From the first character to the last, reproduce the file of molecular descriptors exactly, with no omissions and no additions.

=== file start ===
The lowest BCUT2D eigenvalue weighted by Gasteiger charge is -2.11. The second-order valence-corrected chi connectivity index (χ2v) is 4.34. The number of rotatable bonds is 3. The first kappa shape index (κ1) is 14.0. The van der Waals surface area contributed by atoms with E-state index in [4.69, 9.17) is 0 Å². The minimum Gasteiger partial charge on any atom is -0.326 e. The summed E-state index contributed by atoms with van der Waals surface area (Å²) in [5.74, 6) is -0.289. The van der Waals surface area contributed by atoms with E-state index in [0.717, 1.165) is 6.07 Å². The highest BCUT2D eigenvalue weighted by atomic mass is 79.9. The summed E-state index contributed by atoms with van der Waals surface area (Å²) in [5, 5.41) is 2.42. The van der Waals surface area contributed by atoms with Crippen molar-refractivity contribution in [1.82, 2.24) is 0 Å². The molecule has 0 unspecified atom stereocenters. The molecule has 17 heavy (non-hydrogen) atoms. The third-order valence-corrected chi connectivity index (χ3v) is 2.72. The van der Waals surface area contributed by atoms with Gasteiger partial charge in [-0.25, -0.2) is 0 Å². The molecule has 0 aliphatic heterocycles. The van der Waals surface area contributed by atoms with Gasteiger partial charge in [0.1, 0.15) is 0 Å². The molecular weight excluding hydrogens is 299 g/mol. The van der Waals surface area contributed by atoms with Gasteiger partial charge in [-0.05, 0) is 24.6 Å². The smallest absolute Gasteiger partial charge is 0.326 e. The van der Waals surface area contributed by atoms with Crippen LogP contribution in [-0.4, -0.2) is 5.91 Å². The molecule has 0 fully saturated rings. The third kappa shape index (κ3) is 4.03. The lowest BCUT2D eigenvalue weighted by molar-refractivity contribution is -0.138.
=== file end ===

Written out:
The lowest BCUT2D eigenvalue weighted by Gasteiger charge is -2.11. The second-order valence-corrected chi connectivity index (χ2v) is 4.34. The number of rotatable bonds is 3. The first kappa shape index (κ1) is 14.0. The van der Waals surface area contributed by atoms with E-state index in [4.69, 9.17) is 0 Å². The minimum Gasteiger partial charge on any atom is -0.326 e. The summed E-state index contributed by atoms with van der Waals surface area (Å²) in [5.74, 6) is -0.289. The van der Waals surface area contributed by atoms with E-state index in [0.717, 1.165) is 6.07 Å². The highest BCUT2D eigenvalue weighted by atomic mass is 79.9. The summed E-state index contributed by atoms with van der Waals surface area (Å²) in [5, 5.41) is 2.42. The van der Waals surface area contributed by atoms with Crippen molar-refractivity contribution in [1.82, 2.24) is 0 Å². The molecule has 0 unspecified atom stereocenters. The molecule has 17 heavy (non-hydrogen) atoms. The third-order valence-corrected chi connectivity index (χ3v) is 2.72. The van der Waals surface area contributed by atoms with Gasteiger partial charge in [-0.25, -0.2) is 0 Å². The molecule has 0 aliphatic heterocycles. The van der Waals surface area contributed by atoms with Gasteiger partial charge in [0.1, 0.15) is 0 Å². The molecular weight excluding hydrogens is 299 g/mol. The van der Waals surface area contributed by atoms with Gasteiger partial charge in [-0.05, 0) is 24.6 Å². The smallest absolute Gasteiger partial charge is 0.326 e. The van der Waals surface area contributed by atoms with Crippen LogP contribution in [-0.4, -0.2) is 5.91 Å². The molecule has 0 fully saturated rings. The third kappa shape index (κ3) is 4.03. The lowest BCUT2D eigenvalue weighted by molar-refractivity contribution is -0.138.